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Tue, Nov 18, 2014

HSBC corporate banking blocked in China; in and outbound finance impacted

The censorship authorities in China have blocked access to HSBC’s corporate banking portal, HSBCnet, casting a large shadow over the the ability for both foreign and domestic companies to conduct day-to-day business inside the country.

What happened?

On October 23, 2014 users started to report that they had trouble accessing the online corporate banking service at global behemoth HSBC.

The bank itself was forced to add a note on its website acknowledging a problem:

Important Message: Customers logging in from China

Dear HSBCnet User

Please be advised that HSBCnet Users are currently experiencing problems when attempting to log into the system from within China. We are aware of this issue and are diligently working with local providers to deliver a prompt resolution.

This challenge resides outside the HSBCnet system and activity performed through our online banking platform remains secure.

China just blocked thousands of websites

The Chinese censorship authorities have DNS poisoned *, which means all subdomains of are blocked in China. EdgeCast is one of the largest Content Delivery Networks (CDN) in the world and provides its cloud services to thousands of websites and apps in China.

We have acknowledged all along that our method of unblocking websites using “collateral freedom” hinges on the gamble that the Chinese authorities will not block access to global CDNs because they understand the value of China being integrated with the global internet. However, we can now reveal publicly that the authorities are doing just that - attempting to cut China off from the global internet.

We have seen instances of “collateral damage” due to “collateral freedom” over the past few days and have received emails from some smaller website owners wondering why their non-sensitive sites are being blocked by the great firewall.

What's going on?

The disruption to EdgeCast’s service was noted by the company on their website on November 14, 2014, although we noticed a problem on November 12 and the first poisoning on the 13th. The company's status update still appears on their site:

Please be advised, we are experiencing issues with content delivery in the China region due to suddenly increased restrictions imposed by the Chinese Government. If you are receiving reports from end users not able to view content from within China, please contact our network Operations center to discuss the options available to you.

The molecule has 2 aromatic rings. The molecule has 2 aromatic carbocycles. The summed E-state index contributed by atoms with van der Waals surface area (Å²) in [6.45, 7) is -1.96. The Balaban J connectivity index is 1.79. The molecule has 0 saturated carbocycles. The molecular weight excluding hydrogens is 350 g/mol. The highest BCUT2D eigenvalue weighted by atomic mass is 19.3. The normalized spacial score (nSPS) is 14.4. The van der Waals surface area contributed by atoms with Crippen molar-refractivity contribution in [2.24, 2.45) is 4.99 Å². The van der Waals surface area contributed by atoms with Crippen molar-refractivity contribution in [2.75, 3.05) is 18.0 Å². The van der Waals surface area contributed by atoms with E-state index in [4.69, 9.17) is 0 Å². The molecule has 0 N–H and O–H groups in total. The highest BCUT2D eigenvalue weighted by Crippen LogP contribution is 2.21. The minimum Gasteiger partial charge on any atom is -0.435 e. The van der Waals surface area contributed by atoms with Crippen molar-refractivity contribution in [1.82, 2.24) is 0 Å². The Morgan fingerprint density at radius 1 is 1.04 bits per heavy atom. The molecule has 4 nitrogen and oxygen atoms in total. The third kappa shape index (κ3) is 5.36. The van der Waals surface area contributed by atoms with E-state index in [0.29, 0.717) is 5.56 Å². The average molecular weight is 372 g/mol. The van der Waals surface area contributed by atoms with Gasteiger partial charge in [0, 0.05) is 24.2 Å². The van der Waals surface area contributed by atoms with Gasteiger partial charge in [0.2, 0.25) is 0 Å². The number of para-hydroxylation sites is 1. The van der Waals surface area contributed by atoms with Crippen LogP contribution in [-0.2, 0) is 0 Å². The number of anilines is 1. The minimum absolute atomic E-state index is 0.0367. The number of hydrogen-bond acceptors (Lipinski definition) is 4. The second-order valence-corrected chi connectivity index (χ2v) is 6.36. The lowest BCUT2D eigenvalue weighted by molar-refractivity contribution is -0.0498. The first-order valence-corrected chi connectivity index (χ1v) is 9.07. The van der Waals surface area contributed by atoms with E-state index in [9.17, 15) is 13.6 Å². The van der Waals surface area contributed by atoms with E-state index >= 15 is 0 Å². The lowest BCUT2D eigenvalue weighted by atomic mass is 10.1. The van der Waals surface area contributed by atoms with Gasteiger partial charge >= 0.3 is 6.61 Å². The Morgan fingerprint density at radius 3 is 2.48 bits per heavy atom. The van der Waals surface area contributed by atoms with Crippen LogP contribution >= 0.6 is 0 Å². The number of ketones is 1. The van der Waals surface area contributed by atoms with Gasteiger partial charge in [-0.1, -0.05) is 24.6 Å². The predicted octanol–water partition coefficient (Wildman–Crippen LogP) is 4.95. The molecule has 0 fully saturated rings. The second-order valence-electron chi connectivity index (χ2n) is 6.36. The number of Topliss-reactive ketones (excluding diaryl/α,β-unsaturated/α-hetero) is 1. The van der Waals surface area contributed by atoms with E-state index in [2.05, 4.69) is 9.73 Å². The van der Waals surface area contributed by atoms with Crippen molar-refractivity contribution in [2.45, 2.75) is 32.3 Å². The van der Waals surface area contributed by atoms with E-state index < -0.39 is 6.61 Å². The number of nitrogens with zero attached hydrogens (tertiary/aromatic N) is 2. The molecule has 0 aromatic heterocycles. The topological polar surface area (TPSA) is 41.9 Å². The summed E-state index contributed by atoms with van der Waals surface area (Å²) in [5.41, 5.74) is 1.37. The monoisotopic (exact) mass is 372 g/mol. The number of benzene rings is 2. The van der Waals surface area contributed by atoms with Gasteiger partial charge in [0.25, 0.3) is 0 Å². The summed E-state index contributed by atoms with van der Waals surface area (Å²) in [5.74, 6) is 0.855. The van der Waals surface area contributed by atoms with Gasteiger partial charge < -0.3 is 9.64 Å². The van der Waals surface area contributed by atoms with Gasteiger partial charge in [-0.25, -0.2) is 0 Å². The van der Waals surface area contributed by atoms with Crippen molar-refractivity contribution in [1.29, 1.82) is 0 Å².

Tue, Oct 28, 2014

Apple and Microsoft trust Chinese government to protect your communication

Mozilla, Microsoft and Apple continue to trust CNNIC, putting user data at risk everywhere.

Mon, Oct 20, 2014

China collecting Apple iCloud data; attack coincides with launch of new iPhone

This is clearly a malicious attack on Apple in an effort to gain access to usernames and passwords and consequently all data stored on iCloud such as iMessages, photos, contacts, etc. Unlike the recent attack on Google, this attack is nationwide. While the attacks on Google and Yahoo enabled the authorities to snoop on what information Chinese were accessing on those two platforms, the Apple attack is different. If users ignored the security warning and clicked through to the Apple site and entered their username and password, this information has now been compromised by the Chinese authorities. Many Apple customers use iCloud to store their personal information, including iMessages, photos and contacts. This may also somehow be related again to images and videos of the Hong Kong protests being shared on the mainland.

Mon, Sep 29, 2014

Wall Street Journal Chinese denies self-censorship

We also know that journalists are under enormous amounts of stress and we respect the fact that both WSJ and Reuters have reporters on the ground, putting themselves in danger to report this story. But why make such an effort if the fruits of that labor become evident more than 24 hours after the event for the audience that deserves to hear this story the most?

Reuters Chinese and Chinese WSJ self-censor on Hong Kong democracy protest

Reuters Chinese and WSJ Chinese are not reporting anything related to the Hong Kong protests while Reuters U.S. and WSJ U.S. both feature the protest as headline items.

Wed, Sep 24, 2014

LinkedIn debacle may come back to haunt the Chinese authorities

As the authorities place even greater restrictions on foreign internet properties who wish to operate in China, they are giving these companies little room to manoeuvre and pushing them to adopt alternative approaches.

Thu, Sep 04, 2014

Authorities launch man-in-the-middle attack on Google

While the authorities have been blocking access to most things Google since June 4th, they have kept their hands off of CERNET, China’s nationwide education and research network. However, in the lead up to the new school year, the Chinese authorities have launched a man-in-the-middle (MITM) attack against Google.

Wed, Jun 18, 2014


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